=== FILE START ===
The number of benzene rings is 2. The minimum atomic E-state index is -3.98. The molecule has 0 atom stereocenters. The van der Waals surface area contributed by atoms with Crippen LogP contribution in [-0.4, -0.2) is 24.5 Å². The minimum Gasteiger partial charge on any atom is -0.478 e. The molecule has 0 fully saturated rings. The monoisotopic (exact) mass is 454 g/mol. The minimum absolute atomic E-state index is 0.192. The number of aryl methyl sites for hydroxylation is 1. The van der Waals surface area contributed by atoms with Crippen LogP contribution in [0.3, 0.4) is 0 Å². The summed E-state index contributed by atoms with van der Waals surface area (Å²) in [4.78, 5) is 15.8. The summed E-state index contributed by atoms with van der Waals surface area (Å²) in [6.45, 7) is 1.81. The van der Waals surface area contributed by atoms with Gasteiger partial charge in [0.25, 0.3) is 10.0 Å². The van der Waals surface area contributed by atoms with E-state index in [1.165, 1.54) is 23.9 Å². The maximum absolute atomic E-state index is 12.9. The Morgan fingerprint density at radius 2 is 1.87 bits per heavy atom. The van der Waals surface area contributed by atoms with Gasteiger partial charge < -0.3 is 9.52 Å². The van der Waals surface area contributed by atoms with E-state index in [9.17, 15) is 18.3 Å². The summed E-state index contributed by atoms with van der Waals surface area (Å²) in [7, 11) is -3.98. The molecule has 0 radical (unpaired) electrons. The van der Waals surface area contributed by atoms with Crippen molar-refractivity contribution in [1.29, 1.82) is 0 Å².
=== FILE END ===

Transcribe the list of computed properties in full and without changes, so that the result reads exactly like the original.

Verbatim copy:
The number of benzene rings is 2. The minimum atomic E-state index is -3.98. The molecule has 0 atom stereocenters. The van der Waals surface area contributed by atoms with Crippen LogP contribution in [-0.4, -0.2) is 24.5 Å². The minimum Gasteiger partial charge on any atom is -0.478 e. The molecule has 0 fully saturated rings. The monoisotopic (exact) mass is 454 g/mol. The minimum absolute atomic E-state index is 0.192. The number of aryl methyl sites for hydroxylation is 1. The van der Waals surface area contributed by atoms with Crippen LogP contribution in [0.3, 0.4) is 0 Å². The summed E-state index contributed by atoms with van der Waals surface area (Å²) in [4.78, 5) is 15.8. The summed E-state index contributed by atoms with van der Waals surface area (Å²) in [6.45, 7) is 1.81. The van der Waals surface area contributed by atoms with Gasteiger partial charge in [0.25, 0.3) is 10.0 Å². The van der Waals surface area contributed by atoms with E-state index in [1.165, 1.54) is 23.9 Å². The maximum absolute atomic E-state index is 12.9. The Morgan fingerprint density at radius 2 is 1.87 bits per heavy atom. The van der Waals surface area contributed by atoms with Gasteiger partial charge < -0.3 is 9.52 Å². The van der Waals surface area contributed by atoms with E-state index in [9.17, 15) is 18.3 Å². The summed E-state index contributed by atoms with van der Waals surface area (Å²) in [7, 11) is -3.98. The molecule has 0 radical (unpaired) electrons. The van der Waals surface area contributed by atoms with Crippen molar-refractivity contribution in [1.29, 1.82) is 0 Å².